Traveling naturally causes a rub of cultures, and nowhere have I noticed this more than in Chile. I spent my first semester bouncing between various reactions to that friction. Nº 1 I’ll call Self-Righteous Structured Capitalist Meets Socialism + Burocracy + Constant Strikes, which went something like: “ahhhh! why do they do things like that? what do you mean I have to wait 4 months for my visa and then wait in line for 3 hours to actually get it? how are three people necesary to sell me a pencil???”. Nº 2 I’ll call the Poor Lost Lamb (AKA White Girl), that went something like: “how do people just know how things work here magically? like paying the parking guard, or tipping the mailman, or coming exactly 1.5 hours late to parties and sometimes right on time, or always bringing your own toilet paper?”. Nº 3 I’ll call The Awakening, which went something like: “oh my gosh, why has my whole life not been like this? tax-evading street vendors and sidewalk street markets are the bomb! how come we never get off our scared little lily-white bums and participate in sweeping 3-month strikes about causes we believe in?”.
Thankfully, for the sake of my daily sanity, by the time my second semester rolled around, new insights had started to take the place of all that “???” and “!!!”. I’ve reached Stage 4: Meta Anti-Shock. Now, instead of freaking out, I reflect on all of those things that I no longer have to think about as I live here. Catching buses is a breeze, and I am never without my personal supply of toilet paper. But the more I reflect, or rather, the more I watch myself reflecting on my experiences differently, the more I get a little bit scared. I am watching myself build, before my own eyes, the cozy cottage of my own complacency.
It’s scary because I think that getting used to the status quo is one of the most dangerous things that we, as comunity members and citizens, can do. There are a lot of protests going on in Chile right now. It’s normal that everyone take to the streets on the day of their State of the Union equivalent, which was May 21st, but besides that, there have been ongoing student protests since 2011 to demand free and quality university education. Public school teachers are going on indefinite strike to demand fair working conditions, hospital workers as well. I know this isn’t the first time I’ve said this, but people here know how to occupy their streets!
It’s not all waving socialist banners and kumbaya in the calle, though. In my poetry class on Wednesday, the professor started talking about how the protests have gotten more and more violent with time, that now the carabineros (police force) incite violence, needlessly exacerbating the effect that any hooligans, rabble rousers and agitators might have in the mostly peaceful crowd. On the 21st, a kid fell from the water that specialized police tanker trucks spray on protesters, hitting his head so hard that if he survives, he’ll be severely brain damaged. The week before, two protesters were shot and killed by a resident who didn’t want graffiti on his building. While my professor fits perfectly any stereotype that exists about quiet, academic, faintly awkward and sensitive poets, his sensitivity to the violence is well-placed. And it reminds me of the emotional space I inhabited upon my arrival here.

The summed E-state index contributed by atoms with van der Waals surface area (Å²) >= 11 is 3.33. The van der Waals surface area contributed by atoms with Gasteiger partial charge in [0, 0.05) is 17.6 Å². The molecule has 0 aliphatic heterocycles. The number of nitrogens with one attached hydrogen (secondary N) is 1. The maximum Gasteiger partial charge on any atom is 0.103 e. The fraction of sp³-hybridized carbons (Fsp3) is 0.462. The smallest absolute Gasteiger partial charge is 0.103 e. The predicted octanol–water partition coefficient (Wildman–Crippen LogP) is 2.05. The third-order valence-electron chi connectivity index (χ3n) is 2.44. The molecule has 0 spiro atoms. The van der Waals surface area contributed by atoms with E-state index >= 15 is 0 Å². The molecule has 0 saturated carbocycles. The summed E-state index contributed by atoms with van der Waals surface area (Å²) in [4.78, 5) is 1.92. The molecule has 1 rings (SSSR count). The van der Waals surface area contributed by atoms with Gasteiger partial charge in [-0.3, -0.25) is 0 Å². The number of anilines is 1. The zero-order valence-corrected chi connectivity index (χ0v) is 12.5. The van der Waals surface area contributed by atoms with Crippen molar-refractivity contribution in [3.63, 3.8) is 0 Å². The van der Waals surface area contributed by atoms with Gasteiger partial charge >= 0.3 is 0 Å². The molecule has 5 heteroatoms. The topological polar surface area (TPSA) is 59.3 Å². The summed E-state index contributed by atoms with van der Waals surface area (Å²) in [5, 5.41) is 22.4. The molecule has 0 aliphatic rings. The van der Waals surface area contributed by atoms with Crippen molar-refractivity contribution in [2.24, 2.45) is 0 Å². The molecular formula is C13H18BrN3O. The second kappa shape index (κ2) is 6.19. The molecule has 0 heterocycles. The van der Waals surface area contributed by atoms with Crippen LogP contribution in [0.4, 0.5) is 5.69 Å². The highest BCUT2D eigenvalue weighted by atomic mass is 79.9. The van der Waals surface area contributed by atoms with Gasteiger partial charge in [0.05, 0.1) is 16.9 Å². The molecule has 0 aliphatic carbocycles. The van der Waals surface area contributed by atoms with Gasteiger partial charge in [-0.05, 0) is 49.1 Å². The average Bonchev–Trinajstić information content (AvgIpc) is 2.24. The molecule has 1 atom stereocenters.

As I slowly desentitize to the sluggish burocracy of Chile, I don’t want to forget to re-sensitize, as well, to police violence, the school-to-prison pipeline, gender-based violence and climate change along with the US, re-sensitize to cripplingly expensive higher education, teachers paid a mere pittance for too many hours and too many kids, and the human effects of natural disasters along with Chile. While we’ve structured our societies in such a way that these injustices exist, it doesn’t have to be that way.
On May 21st, I got up fairly early and went right away to boil water for my morning tea. I remember looking out of the picture window on the tranquil street as I waited for the water to boil and thinking, someone is going to die in the protests today. The thought was very matter-of-fact. I was then almost immediately horrified that I could be so nonchalant about any human life, much less the life of someone I might know, someone I could have been. While I’m not proud of that inital callous thought, I think I can count being horrified as a good first step re-sensitizing myself to the violence that surrounds me. It really is horrific to think that someone could die because they can’t currently get an education without a lifelong indentured servitude to debt. It’s horrific that news anchors can tell us, with a stony face, the body count, and then go on to talk about the latest equivalent to a Kardashian scandal.
Injustice is drowned in financial sticky sand, violence drowned in noise. But this situation calls for more than a life ring thrown from a safe bank, more than a moment of silence in full lotus.
This situation calls for a moment of horror.